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This article was published 22/11/2012 (1678 days ago), so information in it may no longer be current.
The first major snow storm of the season had some communities in southern Manitoba reeling, but the rural municipalities of Headingley, St. Francois Xavier, Macdonald and Cartier emerged relatively accident-free.
Sgt. Denis Jolicoeur of the RCMP detachment in Headingley said while a few vehicles ended up in ditches on Sat., Nov. 10, there were no serious accidents.
Jolicoeur said most of the minor mishaps were the result of drivers failing to adjust slippery, snowy road conditions.
"The speed limit of 100 kilometers per hour is for ideal conditions," he said.
Jolicoeur added that because most people heard warnings about the first winter storm earlier in the week they likely decided not to travel.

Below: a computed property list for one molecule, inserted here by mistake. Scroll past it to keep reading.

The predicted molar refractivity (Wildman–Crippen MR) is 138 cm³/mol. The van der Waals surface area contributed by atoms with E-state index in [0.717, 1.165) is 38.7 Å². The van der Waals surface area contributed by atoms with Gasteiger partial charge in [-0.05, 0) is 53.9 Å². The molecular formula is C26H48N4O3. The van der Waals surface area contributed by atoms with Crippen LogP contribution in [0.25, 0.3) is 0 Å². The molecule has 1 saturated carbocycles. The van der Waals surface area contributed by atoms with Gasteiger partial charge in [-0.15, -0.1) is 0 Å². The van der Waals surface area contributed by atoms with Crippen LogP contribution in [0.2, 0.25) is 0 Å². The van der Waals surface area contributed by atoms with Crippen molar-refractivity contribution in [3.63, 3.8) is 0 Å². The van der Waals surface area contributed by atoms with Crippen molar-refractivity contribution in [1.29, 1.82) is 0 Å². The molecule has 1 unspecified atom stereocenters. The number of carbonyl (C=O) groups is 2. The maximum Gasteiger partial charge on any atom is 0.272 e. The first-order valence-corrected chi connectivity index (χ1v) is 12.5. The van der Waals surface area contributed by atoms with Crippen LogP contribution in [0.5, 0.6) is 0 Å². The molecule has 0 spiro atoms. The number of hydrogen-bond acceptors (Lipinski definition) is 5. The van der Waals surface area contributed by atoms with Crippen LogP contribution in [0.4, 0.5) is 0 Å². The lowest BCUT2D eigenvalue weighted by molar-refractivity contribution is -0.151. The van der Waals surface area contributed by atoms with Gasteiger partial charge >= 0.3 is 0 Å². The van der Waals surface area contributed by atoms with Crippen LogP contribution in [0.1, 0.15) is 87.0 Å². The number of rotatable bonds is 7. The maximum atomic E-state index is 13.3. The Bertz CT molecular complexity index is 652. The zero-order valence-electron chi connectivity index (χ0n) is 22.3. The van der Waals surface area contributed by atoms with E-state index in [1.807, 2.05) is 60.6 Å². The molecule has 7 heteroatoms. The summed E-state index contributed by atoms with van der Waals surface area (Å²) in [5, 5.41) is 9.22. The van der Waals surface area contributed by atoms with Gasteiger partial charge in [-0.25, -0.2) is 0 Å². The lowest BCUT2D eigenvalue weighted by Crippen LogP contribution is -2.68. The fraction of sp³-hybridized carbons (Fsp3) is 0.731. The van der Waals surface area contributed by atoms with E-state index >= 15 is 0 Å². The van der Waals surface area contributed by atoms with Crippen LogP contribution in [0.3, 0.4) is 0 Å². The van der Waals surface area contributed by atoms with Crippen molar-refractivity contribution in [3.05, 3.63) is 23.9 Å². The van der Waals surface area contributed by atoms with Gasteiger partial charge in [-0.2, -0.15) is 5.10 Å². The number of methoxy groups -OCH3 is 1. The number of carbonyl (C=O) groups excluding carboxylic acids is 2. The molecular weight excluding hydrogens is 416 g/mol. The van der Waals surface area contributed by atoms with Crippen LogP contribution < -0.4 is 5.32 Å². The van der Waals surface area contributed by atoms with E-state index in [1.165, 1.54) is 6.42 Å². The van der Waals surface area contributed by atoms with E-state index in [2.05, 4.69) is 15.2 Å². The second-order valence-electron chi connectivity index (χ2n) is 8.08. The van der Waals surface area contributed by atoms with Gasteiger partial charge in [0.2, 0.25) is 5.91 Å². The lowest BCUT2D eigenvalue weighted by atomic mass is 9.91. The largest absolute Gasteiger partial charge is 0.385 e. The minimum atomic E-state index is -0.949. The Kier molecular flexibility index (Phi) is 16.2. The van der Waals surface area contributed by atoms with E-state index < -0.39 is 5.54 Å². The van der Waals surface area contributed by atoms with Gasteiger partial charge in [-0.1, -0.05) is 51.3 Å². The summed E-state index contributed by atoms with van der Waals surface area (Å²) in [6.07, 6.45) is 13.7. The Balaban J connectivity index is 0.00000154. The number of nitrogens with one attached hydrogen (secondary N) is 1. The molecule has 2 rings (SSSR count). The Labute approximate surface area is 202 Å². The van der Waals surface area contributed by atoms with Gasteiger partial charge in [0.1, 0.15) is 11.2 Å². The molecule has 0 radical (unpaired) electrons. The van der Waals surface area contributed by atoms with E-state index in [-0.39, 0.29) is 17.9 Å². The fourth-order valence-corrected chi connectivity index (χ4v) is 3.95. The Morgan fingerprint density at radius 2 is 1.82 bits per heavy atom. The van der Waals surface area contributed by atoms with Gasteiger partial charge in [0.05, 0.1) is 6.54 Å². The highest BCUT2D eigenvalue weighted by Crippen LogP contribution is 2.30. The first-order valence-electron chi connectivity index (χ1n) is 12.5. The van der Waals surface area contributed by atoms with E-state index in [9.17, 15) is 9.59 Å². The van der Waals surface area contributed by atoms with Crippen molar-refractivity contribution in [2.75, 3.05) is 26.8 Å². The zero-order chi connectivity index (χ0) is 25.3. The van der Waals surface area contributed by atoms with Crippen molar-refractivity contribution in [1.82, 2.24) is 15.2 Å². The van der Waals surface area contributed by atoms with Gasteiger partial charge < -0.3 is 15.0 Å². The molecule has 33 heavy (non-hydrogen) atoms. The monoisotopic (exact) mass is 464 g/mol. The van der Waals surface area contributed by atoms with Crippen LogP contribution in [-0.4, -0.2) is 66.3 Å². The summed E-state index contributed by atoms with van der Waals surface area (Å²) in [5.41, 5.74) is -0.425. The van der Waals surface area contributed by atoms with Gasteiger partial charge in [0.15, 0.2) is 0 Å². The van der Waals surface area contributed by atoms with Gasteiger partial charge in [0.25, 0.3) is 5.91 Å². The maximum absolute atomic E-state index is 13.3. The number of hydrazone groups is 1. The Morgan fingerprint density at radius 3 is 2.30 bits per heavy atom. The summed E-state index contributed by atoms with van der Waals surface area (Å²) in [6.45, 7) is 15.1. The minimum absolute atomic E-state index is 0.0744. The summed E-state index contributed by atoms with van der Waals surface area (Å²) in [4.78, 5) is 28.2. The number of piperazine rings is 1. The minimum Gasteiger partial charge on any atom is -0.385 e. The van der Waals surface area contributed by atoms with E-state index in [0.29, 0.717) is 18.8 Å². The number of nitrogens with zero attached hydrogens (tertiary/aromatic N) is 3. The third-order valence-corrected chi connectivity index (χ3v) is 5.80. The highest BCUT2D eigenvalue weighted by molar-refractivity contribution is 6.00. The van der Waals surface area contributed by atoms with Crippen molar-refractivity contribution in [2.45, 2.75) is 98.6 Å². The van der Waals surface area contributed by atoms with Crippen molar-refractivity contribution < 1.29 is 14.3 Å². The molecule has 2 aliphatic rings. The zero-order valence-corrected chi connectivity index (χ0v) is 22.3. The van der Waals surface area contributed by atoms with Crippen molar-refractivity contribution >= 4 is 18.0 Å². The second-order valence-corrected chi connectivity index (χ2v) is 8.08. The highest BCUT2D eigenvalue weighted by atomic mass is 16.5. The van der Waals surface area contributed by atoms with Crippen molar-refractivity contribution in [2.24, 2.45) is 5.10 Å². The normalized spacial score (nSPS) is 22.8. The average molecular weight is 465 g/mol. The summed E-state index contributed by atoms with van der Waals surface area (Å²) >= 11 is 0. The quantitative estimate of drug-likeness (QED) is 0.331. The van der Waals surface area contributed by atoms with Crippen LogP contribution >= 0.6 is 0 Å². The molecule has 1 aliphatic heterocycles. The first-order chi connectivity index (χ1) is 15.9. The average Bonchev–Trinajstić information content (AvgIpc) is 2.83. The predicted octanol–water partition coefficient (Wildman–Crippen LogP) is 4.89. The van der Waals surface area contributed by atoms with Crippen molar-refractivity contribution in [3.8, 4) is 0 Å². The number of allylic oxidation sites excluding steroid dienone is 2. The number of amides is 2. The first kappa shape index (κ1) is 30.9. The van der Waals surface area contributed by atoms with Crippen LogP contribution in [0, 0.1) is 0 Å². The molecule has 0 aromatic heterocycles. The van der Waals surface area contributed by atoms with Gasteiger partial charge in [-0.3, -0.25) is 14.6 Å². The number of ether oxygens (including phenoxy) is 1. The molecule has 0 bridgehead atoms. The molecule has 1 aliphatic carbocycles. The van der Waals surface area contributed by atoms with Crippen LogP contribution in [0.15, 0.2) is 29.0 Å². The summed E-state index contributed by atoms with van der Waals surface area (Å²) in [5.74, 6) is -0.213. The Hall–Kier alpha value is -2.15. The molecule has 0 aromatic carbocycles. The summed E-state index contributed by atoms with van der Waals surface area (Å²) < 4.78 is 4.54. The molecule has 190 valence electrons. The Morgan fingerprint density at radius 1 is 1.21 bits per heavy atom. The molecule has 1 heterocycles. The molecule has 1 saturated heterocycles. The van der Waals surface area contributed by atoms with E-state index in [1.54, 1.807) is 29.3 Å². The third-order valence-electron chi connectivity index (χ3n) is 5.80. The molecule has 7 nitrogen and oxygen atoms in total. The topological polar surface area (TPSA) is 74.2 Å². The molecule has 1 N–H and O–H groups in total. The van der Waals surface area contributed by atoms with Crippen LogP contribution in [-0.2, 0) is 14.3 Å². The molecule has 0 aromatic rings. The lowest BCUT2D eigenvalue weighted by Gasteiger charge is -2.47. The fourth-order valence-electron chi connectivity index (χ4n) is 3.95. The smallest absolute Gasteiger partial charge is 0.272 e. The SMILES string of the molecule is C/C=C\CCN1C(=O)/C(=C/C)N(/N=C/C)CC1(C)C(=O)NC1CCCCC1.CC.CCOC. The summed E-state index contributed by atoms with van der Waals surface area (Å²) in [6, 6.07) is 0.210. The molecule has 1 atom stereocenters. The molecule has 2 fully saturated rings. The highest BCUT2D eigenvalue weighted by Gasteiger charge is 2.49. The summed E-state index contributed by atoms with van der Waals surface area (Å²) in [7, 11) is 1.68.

Manitoba Public Insurance spokesman Brian Smiley said that about 45 claims relating to the Nov. 10 storm were reported by rural residents.
By comparison, approximately 600 claims were reported by Winnipeg drivers.
Smiley added that since many semi-trailers travelling on Manitoba highways aren’t registered with Manitoba Public Insurance, the corporation can’t provide accurate information on accidents involving those vehicles.
The Trans-Canada Highway from Headingley to Brandon was closed for about 12 hours from Saturday evening until the following afternoon.
Jolicoeur said highway closures followed consultation between police and public works staff. He said the aim was to prevent accidents and allow the highways workers to clear the road without having to work around traffic.
"We try to prevent more issues from happening," he said.
The closure of the highway resulted in semi drivers riding out the storm at several truck stops in Headingley. The manager at the Flying J Travel Plaza said all of the 192 parking spots at the business were filled.
Another 40 trucks found temporary shelter at the Headingley Husky Travel Centre, according to manager Paul Marciniw.